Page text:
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8 millionaire-looking cars for under RM 200k

worth RM 200k would require at least RM 20k aside for maintenance costs for the next 10 years.Used Bentley

Top Rank: From Rolls-Royce to Hongqi, the 8 most luxurious cars in the world

”.We did a short drive in a Bentley before...Wonder no more, my super capitalistic beyond limits

This is why the Lexus LC will be the last of luxury flagship coupes

for "use in future road cars including a sports car"Of course, the likes of Aston Martin, Bentley

VW and Bentley say COVID-19 will boost electric cars, VW to invest €33B

incentives will push in that direction.Production of Volkswagen ID.3Adrian Hallmark, who heads VW Groups Bentley

Live Photos: 2020 Lamborghini Aventador SVJ Roadster, Huracan Evo, and Urus showcased in Bangkok

Lamborghini Urus is built on Volkswagen’s MLB Evo platform that is shared with the Audi Q7/Q8, Bentley

2020 Mercedes-Benz E-Class Coupe facelift, the thinking man’s Bentley Continental GT?

5 cars with the highest road tax price in Malaysia

.#5: Bentley Continental GT (6.0L) – RM15,630#4: Lamborghini Aventador (6.5L); Ferrari 812 (6.5L

In Dubai, learner drivers use a Bentley Bentayga to get their driving licenses

This is why this driving school in Emirates is offering lessons in cars like a Bentley Bentayga.The Emirates

How symbols derive their power - the myth of car brands and the influence they have over us

It’s the same with Volvo and their Bentley-level ‘book-matched’ symmetrical arrangement

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Prior to joining Volvo Car, Page was responsible for the interior of the Bentley Continental and Mulsanne

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Video: 2021 Aston Martin DBX 4.0T Review in Malaysia, For 007, wife & kids

Almost every carmaker has jumped on to the bandwagon - not just Aston Martin but also Lamborghini, Bentley

Rolls-Royce just proved that the rich don’t give a damn about the pandemic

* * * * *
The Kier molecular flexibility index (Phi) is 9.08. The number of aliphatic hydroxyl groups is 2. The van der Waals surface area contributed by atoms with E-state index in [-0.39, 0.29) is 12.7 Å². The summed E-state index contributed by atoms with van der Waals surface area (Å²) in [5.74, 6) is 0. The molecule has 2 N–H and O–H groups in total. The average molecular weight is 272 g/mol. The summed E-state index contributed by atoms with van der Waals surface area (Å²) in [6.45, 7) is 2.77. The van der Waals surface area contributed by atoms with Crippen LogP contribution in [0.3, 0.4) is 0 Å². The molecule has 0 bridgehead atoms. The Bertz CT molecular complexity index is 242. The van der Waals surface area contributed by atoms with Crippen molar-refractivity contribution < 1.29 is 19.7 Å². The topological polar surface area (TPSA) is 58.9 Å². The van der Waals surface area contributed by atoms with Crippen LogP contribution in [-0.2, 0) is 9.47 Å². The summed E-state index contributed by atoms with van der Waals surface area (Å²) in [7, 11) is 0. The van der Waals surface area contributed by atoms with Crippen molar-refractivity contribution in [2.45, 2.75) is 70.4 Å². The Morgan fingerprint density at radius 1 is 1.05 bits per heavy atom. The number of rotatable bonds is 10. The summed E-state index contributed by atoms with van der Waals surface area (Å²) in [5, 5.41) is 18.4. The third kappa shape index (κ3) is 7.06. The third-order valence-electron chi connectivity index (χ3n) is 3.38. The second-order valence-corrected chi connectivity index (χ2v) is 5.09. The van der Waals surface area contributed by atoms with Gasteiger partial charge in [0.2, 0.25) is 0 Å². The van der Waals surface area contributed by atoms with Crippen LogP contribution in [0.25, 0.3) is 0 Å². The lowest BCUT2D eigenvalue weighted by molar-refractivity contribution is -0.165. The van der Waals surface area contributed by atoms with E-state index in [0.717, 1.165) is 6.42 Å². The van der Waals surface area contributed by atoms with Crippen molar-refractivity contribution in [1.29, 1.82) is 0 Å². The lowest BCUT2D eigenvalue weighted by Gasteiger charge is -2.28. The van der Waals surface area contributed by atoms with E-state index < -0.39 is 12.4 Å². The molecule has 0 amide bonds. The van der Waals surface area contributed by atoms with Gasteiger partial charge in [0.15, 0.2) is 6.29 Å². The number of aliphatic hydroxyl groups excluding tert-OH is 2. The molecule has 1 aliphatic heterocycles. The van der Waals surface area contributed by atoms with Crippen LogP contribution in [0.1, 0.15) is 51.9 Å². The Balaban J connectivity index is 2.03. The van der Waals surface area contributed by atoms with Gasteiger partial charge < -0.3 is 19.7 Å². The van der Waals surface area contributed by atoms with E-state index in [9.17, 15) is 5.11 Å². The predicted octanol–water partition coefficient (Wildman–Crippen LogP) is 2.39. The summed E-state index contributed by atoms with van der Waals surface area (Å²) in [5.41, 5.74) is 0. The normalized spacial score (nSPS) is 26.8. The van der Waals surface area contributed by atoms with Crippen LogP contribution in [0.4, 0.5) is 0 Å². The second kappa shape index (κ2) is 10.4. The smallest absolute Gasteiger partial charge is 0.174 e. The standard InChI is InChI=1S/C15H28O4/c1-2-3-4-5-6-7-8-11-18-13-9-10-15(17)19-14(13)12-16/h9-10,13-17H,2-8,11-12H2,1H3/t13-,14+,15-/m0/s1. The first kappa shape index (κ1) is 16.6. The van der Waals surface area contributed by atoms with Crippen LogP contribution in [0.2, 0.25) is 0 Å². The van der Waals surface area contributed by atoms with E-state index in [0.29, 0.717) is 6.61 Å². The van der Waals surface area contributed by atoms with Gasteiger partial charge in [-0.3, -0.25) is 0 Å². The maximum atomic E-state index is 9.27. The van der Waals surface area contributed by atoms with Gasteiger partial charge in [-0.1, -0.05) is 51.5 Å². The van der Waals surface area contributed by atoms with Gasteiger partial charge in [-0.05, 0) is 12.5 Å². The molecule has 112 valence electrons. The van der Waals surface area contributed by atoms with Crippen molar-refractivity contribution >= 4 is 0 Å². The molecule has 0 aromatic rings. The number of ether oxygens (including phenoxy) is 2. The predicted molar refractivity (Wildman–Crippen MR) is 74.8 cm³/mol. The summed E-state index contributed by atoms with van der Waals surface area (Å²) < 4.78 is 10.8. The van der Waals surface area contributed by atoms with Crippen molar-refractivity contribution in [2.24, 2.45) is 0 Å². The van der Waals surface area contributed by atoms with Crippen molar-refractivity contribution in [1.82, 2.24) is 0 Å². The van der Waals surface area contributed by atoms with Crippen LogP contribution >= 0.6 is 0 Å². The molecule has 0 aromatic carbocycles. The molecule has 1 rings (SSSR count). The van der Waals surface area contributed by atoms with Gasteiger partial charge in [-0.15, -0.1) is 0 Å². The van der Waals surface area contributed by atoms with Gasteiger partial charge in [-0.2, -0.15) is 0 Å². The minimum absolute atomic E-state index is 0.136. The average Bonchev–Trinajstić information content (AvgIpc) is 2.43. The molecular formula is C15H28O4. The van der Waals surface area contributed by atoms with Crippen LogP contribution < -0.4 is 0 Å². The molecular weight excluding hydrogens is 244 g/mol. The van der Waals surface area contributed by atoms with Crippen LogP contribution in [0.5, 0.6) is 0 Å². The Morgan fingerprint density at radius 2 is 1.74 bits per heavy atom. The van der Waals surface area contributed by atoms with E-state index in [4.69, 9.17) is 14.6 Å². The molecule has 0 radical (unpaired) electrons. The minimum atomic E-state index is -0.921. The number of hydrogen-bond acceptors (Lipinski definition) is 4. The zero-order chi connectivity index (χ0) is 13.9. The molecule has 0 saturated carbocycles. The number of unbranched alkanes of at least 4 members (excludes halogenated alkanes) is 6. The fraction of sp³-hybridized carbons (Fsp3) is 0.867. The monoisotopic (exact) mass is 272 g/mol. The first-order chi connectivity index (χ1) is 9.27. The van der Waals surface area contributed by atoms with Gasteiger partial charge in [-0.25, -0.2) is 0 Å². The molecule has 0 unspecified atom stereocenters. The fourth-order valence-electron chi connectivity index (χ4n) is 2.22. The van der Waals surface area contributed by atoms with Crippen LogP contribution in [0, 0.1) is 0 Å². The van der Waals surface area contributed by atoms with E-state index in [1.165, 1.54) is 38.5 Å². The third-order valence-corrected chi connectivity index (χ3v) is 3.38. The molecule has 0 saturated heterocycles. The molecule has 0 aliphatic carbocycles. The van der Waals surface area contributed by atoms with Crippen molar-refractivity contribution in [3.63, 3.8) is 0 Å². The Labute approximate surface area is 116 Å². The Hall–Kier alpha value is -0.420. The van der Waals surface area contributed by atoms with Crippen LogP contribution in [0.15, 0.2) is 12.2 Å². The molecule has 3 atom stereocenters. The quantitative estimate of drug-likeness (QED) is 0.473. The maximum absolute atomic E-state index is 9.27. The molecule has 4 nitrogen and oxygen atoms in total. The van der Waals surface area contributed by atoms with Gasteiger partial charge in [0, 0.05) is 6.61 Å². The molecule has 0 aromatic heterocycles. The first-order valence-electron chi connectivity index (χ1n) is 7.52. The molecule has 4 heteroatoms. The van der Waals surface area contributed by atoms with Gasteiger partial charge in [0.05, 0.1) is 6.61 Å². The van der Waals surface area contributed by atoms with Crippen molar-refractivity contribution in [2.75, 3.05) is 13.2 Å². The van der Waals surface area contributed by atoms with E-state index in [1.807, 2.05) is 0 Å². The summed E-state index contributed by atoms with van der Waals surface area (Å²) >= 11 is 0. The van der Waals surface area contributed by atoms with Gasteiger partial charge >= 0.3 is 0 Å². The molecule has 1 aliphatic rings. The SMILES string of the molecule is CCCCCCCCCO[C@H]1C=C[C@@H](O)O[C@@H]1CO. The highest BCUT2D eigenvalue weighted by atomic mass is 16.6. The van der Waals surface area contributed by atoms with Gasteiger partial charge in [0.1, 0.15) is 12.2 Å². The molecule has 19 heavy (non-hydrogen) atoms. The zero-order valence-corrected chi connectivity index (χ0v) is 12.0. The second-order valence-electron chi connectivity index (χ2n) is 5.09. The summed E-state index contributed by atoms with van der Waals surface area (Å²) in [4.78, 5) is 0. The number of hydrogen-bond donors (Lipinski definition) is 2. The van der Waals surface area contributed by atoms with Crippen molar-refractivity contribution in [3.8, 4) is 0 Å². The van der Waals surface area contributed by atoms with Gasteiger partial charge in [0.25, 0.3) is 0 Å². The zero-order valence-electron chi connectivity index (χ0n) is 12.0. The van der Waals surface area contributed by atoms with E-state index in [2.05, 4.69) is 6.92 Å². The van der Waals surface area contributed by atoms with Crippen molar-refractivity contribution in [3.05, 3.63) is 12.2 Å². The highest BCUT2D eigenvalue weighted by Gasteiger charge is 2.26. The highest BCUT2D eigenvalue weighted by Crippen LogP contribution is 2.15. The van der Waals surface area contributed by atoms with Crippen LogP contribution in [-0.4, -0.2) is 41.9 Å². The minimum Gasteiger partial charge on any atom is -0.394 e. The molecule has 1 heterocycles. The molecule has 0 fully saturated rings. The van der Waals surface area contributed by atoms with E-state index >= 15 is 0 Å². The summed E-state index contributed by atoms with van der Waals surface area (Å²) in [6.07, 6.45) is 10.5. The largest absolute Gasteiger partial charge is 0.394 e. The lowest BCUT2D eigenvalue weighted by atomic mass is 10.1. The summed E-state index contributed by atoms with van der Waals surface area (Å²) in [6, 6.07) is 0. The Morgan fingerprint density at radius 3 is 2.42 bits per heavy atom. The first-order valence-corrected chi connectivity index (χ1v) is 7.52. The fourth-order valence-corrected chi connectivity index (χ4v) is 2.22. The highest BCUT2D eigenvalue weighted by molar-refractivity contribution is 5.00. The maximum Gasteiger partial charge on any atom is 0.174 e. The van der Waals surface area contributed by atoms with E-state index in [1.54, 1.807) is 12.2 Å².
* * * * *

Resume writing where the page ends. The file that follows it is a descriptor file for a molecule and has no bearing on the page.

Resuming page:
Former partners and now rivals, Bentley saw its best sales ever in 2020 with 11,206 vehicles sold.

Top-5 cars with the most expensive road tax in Malaysia

Rolls-Royce Phantom/Bentley Mulsanne 6.75L – RM 19,0053.

The Suzuki Waku Spo concept is a 4-door shooting brake convertible

of a coupe and the practicality of a wagon.The interior is also able to change its appearance in a Bentley-like

Here are some cars that go fast in style and comfort like the 620 PS McLaren GT

1,900,000 (with tax, without options)Another British, but considering the Anglo-German relationship between Bentley

Owner Review: An Overlooked French Gem – The Renault Fluence

there is no temptation to change to another so soon, unless I got a windfall and am able to afford a Bentley

Cash strapped car owners are burning their cars to claim insurance

cars.All the incidents happened around 12.30 am to 4.30 am and included models like Mercedes-Benz, Bentley

2019 McLaren GT stuns Malaysia, the most practical supercar and lightest grand tourer

It is aimed at the likes of Aston Martin DB11, Ferrari 812, and Bentley Continental GT.But first, let

This Toyota Century Artisan Spirits is the Yakuza chariot of choice

roof spoiler, plus a diffuser on the rear bumper.The resultant effect is very classy, with shades of Bentley

Take a virtual tour of the new Bentley Bentayga

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5 things that surprised us about the 2021 Bentley Bentayga

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All-new 2021 Genesis G80 or should we call this a mini Bentley?

lacking in road presence too, with the large crest grille and Quad Lamps design that somehow is giving us Bentley

Legendary Cristiano Ronaldo buys legendary Bugatti Centodieci to celebrate legendary win

also owns a Ferrari F12 tdf, a Rolls-Royce Phantom, a Lamborghini Aventador, a Maserati GranCabrio, a Bentley

How did Tun M’s Proton Perdana ended up gathering dust in the UK?

Perdana around 2017.Both videos showed a very interesting-looking luxury car that appeared to look like a Bentley

Why do concept cars look so much better than normal cars?

which has body panels made of cloth.Or the 2007 Volkswagen Golf GTi W12 with the W12 engine from a Bentley

Mercedes-Benz: A-Class for poor(er) people won't make us money, it is time for electric Maybachs!

Ultimately moving the brands centre towards Bentley and Rolls-Royces space.

Spied: 2021 Genesis G80 in Malaysia - could it be launched alongside the GV80?

Proper smart stuff.Also read: All-new 2021 Genesis G80 or should we call this a mini Bentley?

Future Bentley-inspired Proton designs? Stefan Sielaff leaves Bentley for Geely

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bentley ashtray Post Review